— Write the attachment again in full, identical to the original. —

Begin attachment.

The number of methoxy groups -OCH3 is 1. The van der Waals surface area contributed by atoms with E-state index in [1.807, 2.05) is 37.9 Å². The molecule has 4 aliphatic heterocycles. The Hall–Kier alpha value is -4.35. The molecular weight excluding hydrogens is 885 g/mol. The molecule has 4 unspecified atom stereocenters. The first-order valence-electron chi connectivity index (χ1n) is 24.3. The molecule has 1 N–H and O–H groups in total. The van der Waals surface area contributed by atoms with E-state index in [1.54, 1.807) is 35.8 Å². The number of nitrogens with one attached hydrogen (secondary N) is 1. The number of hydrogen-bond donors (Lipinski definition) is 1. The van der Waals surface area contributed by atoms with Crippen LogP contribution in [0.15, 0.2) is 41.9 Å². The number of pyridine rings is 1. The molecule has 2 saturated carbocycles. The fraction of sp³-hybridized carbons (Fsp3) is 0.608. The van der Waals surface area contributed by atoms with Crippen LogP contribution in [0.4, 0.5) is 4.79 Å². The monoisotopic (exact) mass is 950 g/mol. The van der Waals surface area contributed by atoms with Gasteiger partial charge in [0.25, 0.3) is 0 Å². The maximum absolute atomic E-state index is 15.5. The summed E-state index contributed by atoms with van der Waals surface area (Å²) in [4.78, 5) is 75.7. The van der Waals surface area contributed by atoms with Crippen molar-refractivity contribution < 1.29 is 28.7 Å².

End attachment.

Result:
The number of methoxy groups -OCH3 is 1. The van der Waals surface area contributed by atoms with E-state index in [1.807, 2.05) is 37.9 Å². The molecule has 4 aliphatic heterocycles. The Hall–Kier alpha value is -4.35. The molecular weight excluding hydrogens is 885 g/mol. The molecule has 4 unspecified atom stereocenters. The first-order valence-electron chi connectivity index (χ1n) is 24.3. The molecule has 1 N–H and O–H groups in total. The van der Waals surface area contributed by atoms with E-state index in [1.54, 1.807) is 35.8 Å². The number of nitrogens with one attached hydrogen (secondary N) is 1. The number of hydrogen-bond donors (Lipinski definition) is 1. The van der Waals surface area contributed by atoms with Crippen LogP contribution in [0.15, 0.2) is 41.9 Å². The number of pyridine rings is 1. The molecule has 2 saturated carbocycles. The fraction of sp³-hybridized carbons (Fsp3) is 0.608. The van der Waals surface area contributed by atoms with Crippen LogP contribution in [0.4, 0.5) is 4.79 Å². The monoisotopic (exact) mass is 950 g/mol. The van der Waals surface area contributed by atoms with Gasteiger partial charge in [0.25, 0.3) is 0 Å². The maximum absolute atomic E-state index is 15.5. The summed E-state index contributed by atoms with van der Waals surface area (Å²) in [4.78, 5) is 75.7. The van der Waals surface area contributed by atoms with Crippen molar-refractivity contribution < 1.29 is 28.7 Å².